Thomas creates strong voices for her central teenage characters that rap with swagger and trade in inner-city barbs. Maybe that’s what makes me old, unhip, and a little disengaged.

Although I can’t rave about how I couldn’t put this book down, because I did multiple times; I do know it has appeal for audiences much younger (and cooler) than I .

Bri is a sixteen year-old with a passion for rap. She is startled by her own success in ‘the ring’ where she battles line for line with some of the best rappers from her neighbourhood. The pressure however, is palpable– as she is constantly juxtaposed with her successful father who was on his way to success when he was murdered.

Thomas judiciously covers several plots that help her closely examine race, prejudice, and our deep desire to do the right thing– and to stay true to ourselves despite what looks easy and thrilling.

Bri sums it up in this short snap here:

We can’t have any power, either. I mean, think about it. All these people I’ve never met have way more control over my life than I’ve ever had. If some Crown hadn’t killed my dad, he’d be a big rap star and money wouldn’t be an issue. If some drug dealer hadn’t sold my mom her first hit, she could’ve gotten her degree already and would have a good job. If that cop hadn’t murdered that boy, people wouldn’t have rioted, the daycare wouldn’t have burned down, and the church wouldn’t have let Jay go.

All these folks I’ve never met became gods over my life. Now I gotta take the power back.

And Bri does take the power back with her intelligence, thoughtfulness and skill; she is a wonderfully strong and fully-developed female protagonist. Worth a read if you’re a rap-savvy high-school student!

Book Snap #46

Title: Bad Romance

Author: Heather Demetrios

Date read: March 20, 2019.

Two Snaps.

Another touching and authentic novel for Young Adult readers!

Grace has a home-life that makes her desperate for graduation; and the hope that she will cast-off the burdens placed on her by a severe and intolerant step-father; and a mother with implausible standards and wild mood swings that Grace can’t predict or avoid. The bleakness of her life at home weighs her down– but she finds solace, and Gavin, at the high school theatre.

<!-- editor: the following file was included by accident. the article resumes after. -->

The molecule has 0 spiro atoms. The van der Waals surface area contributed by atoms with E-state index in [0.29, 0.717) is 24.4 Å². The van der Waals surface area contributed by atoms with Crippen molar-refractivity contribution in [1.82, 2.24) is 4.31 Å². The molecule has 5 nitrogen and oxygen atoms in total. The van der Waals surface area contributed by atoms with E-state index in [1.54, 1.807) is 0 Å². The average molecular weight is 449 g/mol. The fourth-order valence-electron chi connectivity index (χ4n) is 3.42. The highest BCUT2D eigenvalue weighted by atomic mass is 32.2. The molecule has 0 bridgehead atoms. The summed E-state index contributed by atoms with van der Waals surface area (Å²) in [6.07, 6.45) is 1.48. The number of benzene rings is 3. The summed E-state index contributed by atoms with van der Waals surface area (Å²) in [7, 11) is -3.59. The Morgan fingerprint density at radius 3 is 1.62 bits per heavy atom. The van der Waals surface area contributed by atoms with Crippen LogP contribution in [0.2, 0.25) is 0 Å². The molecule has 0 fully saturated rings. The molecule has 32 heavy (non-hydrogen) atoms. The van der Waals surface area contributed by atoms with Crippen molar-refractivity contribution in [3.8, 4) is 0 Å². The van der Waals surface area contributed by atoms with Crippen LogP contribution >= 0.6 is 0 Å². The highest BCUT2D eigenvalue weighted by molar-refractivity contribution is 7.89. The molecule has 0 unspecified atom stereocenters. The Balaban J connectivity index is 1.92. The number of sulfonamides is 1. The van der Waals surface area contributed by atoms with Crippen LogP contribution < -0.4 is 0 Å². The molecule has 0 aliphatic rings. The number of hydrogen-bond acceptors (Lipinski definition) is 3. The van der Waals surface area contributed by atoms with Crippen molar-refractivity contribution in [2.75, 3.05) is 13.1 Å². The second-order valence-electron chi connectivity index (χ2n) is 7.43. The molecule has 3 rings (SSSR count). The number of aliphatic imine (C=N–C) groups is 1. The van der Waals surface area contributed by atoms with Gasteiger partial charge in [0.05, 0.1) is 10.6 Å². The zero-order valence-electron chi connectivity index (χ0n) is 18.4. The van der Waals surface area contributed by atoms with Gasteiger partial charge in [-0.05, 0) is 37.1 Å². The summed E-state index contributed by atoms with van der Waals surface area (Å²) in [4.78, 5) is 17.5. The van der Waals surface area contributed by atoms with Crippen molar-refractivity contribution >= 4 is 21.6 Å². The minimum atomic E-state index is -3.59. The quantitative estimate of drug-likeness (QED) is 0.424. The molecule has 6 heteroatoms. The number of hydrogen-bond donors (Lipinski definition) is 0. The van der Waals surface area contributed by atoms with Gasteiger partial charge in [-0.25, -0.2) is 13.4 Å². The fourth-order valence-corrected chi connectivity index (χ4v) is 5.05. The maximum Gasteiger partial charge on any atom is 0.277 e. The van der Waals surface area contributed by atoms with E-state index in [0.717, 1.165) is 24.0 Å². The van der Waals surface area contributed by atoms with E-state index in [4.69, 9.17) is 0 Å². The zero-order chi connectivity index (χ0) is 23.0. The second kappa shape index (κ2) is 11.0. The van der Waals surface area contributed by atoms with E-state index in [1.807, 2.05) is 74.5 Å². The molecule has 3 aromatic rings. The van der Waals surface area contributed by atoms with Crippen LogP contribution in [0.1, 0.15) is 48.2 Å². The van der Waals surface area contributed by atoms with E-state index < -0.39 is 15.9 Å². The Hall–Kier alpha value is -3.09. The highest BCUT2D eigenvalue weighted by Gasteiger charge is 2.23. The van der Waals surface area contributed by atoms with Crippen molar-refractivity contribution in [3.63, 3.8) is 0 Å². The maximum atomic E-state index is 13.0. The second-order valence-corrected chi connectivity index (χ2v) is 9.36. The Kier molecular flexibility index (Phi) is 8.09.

Gavin is the epitome of a modern-day knight in shining armour– he writes songs for Grace; takes her on surprising and impetuous adventures; and makes her feel protected and special. But Gavin is also controlling, jealous, and unstable. And Grace finds herself oppressed by the weight of the love he’s promised her.

Here’s a short snap of Demetrios’ writing: “Something in me is dimming, something that I already know I can’t get back. But you’re worth it. You are. I will tell myself this for several more months. And when I realize you aren’t worth it, it’ll be too late.”

Demetrios paints an unflinching picture of high school romance from both sides as Grace herself unwinds the tale trying to make sense of how it went from perfect to impossible.

Book Snap #45

Title: Mrs. Fletcher

Author: Tom Perrota

Date read: March 5, 2019.

Two Snaps.

This was a great beach read!

It was light and funny and yet probing and cutting. Newly-divorced and on her own for the first time at 46, Eve is not sure who she is anymore. Her son is off to college and she seeks an identity that might fit her properly now. She gaffs and blunders in trying to make friends and to sort out her own sexuality. Meanwhile her son also struggles with what college sends his way and the kind of man he wants to be.